Morphett's FALSEVersion of implementation Morphett's FALSE of programming language FALSE
The only known version of this interpreter.
A string is equivalent to a command which simply prints it. There’s no way to put the string on the stack, except for as a part of a function.
This example uses iterative method of factorial calculation. Variables
f store current number (loop counter) and current factorial value. After the variables are initialized, the loop starts.
[i;17=~] defines the continuation condition: as long as
i doesn’t equal 17. Loop body follows:
i and a string constant are printed,
i is incremented, old value of
f is printed and new value of
f is calculated.
For Wouter’s FALSE 1.2.CF factorial values for 13 and above are calculated with overflow error.
0i: 1f: [i;17=~] [i; $."! = " 1+$i: f;$.10, *f:] #
This example uses iterative method of calculating Fibonacci numbers. Variables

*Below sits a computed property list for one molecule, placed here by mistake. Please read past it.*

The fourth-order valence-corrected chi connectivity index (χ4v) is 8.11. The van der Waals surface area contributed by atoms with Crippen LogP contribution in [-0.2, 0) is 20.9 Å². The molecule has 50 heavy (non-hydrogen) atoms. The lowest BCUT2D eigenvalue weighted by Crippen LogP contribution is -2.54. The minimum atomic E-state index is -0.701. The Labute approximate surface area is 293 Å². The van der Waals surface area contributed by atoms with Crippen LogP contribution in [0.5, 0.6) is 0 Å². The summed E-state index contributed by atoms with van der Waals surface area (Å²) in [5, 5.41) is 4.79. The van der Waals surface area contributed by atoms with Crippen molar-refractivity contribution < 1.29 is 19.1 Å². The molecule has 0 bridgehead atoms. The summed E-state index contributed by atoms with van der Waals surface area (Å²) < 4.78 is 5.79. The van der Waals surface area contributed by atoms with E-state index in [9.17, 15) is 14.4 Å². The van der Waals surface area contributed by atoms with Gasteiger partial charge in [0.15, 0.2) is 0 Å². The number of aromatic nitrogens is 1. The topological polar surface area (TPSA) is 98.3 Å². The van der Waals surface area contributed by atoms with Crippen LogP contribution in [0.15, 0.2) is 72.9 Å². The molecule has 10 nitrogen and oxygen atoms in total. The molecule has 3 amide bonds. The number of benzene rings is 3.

b store current numbers, variable
i is loop counter.
The second loop empties the stack (deletes Fibonacci numbers written there by the first loop). Some interpreters tolerate data left in stack after program completion, but Wouter’s FALSE requires that the stack is empty and throws a runtime error otherwise.
0i: 1a: 1b: [i;16=~] [a; $. ", " $ b; $ a: + b: i;1+i:] # "..." [1=~]  # %
The input string is processed character by character. In Morphett’s FALSE strings are entered in a pop-up window, and end of input is marked by an empty line, which is then converted to
-1 value. That’s why
-1 is used for breaking the loop. Variable
s stores “whether the previous character was a space” sign. Conditional commands execution (
?) allows to run only
if-then conditions; to implement
else branch, one has to copy the condition (stored in variable
l — whether the current character is a letter), invert it and use another
1_s: ^ [$1_=~] [ $$ 96> \123\> & [32-]? $$ 64> \91\> & $l: [s;~[32+]? , 0s:]? l;~[1_s: %]? ^] #